Well, it seems like some of my 2017 goals kinda sorta came true. I have learned to like writing again, at least in some aspects, although I’m still not as regular and disciplined as I would like to be. I’ve also made more of an effort to write letters, but not as much as I would like, and the exercise/being healthy part has really slipped in the last few months. I do need to take some time in the last week of 2018 and first week of 2019 to really assess what I have, where I want to go, and how to get there. Part of the reason a lot of my yearly goals aren’t really coming to pass except by accident is because I don’t have solid plans in place to facilitate getting them accomplished! Still, I think I did okay overall in 2018.
Belief is a funny thing. It’s a word that gets tossed around in a lot of discussions, debates, and outright arguments without ever being properly defined. Granted, the idea of belief is a slippery concept to begin with, especially since it is so easily personalized and adapted to fit almost any mindset. In onset of the holiday season, combined with my recent read of The Skeptic’s Guide to the Universe and rewatching Terry Pratchett’s Hogfather, got me thinking about the nature of belief and its place in stories.
As someone who is trying to be a good skeptic and humanist, I’ve developed a weird, slightly uncomfortable relationship with stories about the importance of belief. I read and watch a lot of stories that emphasize how important it is to believe in something fantastic, even if there doesn’t seem to be a good reason or at least nothing solid. Thanks to films like Toy Story, I sometimes feel a twinge of guilt for not playing with my Barbies, dinosaurs, Hot Wheels cars, and My Little Ponies anymore, but I still won’t donate them. I feel like I’d be giving up on them, or that they would feel sad (never mind the fact that they’d probably prefer to be played with!)Dream a Little Dream by Piers Anthony and the film version of The Neverending Story feature worlds and characters whose very existence depends on being believed in by real people, especially children. If that belief fails, they don’t just die… they cease to exist. Being forgotten is worse than death. For someone with a highly active imagination, I think stories like this compounded a bunch of my weird neuroses (which thankfully got used to fuel writing rather than sending me to the loony bin. Although that could still happen…)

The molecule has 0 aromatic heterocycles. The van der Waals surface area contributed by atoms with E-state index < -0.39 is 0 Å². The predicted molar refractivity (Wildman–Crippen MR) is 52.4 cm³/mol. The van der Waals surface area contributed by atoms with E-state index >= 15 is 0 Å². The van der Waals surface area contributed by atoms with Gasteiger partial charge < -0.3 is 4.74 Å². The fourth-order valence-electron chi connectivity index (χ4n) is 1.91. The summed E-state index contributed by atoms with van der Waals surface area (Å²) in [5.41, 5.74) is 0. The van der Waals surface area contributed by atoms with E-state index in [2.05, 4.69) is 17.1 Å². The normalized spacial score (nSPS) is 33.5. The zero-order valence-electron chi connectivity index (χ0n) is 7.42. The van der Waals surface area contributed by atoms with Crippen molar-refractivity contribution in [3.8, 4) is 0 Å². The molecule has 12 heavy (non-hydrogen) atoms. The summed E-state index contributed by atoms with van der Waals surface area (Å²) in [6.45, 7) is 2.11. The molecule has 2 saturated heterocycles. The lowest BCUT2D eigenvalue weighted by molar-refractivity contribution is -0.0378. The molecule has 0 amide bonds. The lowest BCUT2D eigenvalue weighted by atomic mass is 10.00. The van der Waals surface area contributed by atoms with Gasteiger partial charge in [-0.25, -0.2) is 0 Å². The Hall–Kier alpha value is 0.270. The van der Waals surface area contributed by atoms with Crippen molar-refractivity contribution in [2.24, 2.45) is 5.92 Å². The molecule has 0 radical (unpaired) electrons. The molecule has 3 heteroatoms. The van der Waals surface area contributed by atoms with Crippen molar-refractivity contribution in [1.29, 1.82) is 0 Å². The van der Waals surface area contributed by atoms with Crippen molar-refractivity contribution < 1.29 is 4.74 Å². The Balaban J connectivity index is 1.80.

It seems that when I am working on a novel, especially during an intense stretch like NaNoWriMo, I should not be allowed to read, watch, play, or listen to anything that does not contribute in some specific way to that project. I get derailed way too easily.
For example, I was plodding along pretty well through most of NaNoWriMo this year, and stayed more or less on topic. I wasn’t actually expecting to reach 50,000 words this month, but I had hoped to reach at least 40,000. (Instead I got almost 37,000, which is still quite respectable, but a bit less than I would have liked.) If you follow my LeNoWriCha Logs, you’ll notice that I made two mistakes that severely cut into my word count. The first was at the beginning of the month when I watched Star Wars Rebels. That put me in the mood for Star Wars fan fiction, and my FC Tenko is very persistent in taking over my headspace. I managed to shake that off, and then made the mistake of going on Steam during their Cyber Monday sale. I got completely and utterly mentally derailed by an otome game called Amnesia: Memories for the last week of November. Like, the staying-up-until-3:00am-staring-at-the-computer-screen-until-my-eyes-felt-like-they-were-going-to-burn-out-of-my-skull kind of derailment.
It’s a little frustrating that I have to think twice before exploring any media because it can quickly blossom into an obsession (albeit a short-lived one) that drags my attention away from what I’m working on. But is that because I have an addictive personality, a short attention span, or am just bored by my current project? All of those reasons are a little depressing.